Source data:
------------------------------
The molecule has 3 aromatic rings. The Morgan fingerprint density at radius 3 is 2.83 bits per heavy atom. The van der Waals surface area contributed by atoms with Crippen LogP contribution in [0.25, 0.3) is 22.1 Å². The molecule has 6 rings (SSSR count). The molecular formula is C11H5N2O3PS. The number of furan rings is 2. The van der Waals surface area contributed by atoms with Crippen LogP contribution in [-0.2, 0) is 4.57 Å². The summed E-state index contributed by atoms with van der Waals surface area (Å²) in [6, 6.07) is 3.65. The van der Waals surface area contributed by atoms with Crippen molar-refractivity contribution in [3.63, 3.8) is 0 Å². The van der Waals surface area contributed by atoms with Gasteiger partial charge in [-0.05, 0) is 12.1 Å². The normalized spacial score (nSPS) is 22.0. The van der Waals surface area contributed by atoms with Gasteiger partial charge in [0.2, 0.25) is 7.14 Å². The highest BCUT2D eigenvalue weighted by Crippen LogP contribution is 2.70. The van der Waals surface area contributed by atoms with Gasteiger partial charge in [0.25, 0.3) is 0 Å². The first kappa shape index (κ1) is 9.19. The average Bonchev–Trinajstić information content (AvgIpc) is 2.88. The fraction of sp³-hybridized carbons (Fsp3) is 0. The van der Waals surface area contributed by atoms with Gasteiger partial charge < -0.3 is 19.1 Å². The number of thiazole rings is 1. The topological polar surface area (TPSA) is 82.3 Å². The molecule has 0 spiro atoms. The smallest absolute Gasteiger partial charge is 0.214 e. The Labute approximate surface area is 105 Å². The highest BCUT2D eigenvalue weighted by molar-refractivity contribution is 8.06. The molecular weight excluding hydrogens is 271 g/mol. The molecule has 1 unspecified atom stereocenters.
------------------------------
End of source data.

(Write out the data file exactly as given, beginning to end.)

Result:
The molecule has 3 aromatic rings. The Morgan fingerprint density at radius 3 is 2.83 bits per heavy atom. The van der Waals surface area contributed by atoms with Crippen LogP contribution in [0.25, 0.3) is 22.1 Å². The molecule has 6 rings (SSSR count). The molecular formula is C11H5N2O3PS. The number of furan rings is 2. The van der Waals surface area contributed by atoms with Crippen LogP contribution in [-0.2, 0) is 4.57 Å². The summed E-state index contributed by atoms with van der Waals surface area (Å²) in [6, 6.07) is 3.65. The van der Waals surface area contributed by atoms with Crippen molar-refractivity contribution in [3.63, 3.8) is 0 Å². The van der Waals surface area contributed by atoms with Gasteiger partial charge in [-0.05, 0) is 12.1 Å². The normalized spacial score (nSPS) is 22.0. The van der Waals surface area contributed by atoms with Gasteiger partial charge in [0.2, 0.25) is 7.14 Å². The highest BCUT2D eigenvalue weighted by Crippen LogP contribution is 2.70. The van der Waals surface area contributed by atoms with Gasteiger partial charge in [0.25, 0.3) is 0 Å². The first kappa shape index (κ1) is 9.19. The average Bonchev–Trinajstić information content (AvgIpc) is 2.88. The fraction of sp³-hybridized carbons (Fsp3) is 0. The van der Waals surface area contributed by atoms with Gasteiger partial charge < -0.3 is 19.1 Å². The number of thiazole rings is 1. The topological polar surface area (TPSA) is 82.3 Å². The molecule has 0 spiro atoms. The smallest absolute Gasteiger partial charge is 0.214 e. The Labute approximate surface area is 105 Å². The highest BCUT2D eigenvalue weighted by molar-refractivity contribution is 8.06. The molecular weight excluding hydrogens is 271 g/mol. The molecule has 1 unspecified atom stereocenters.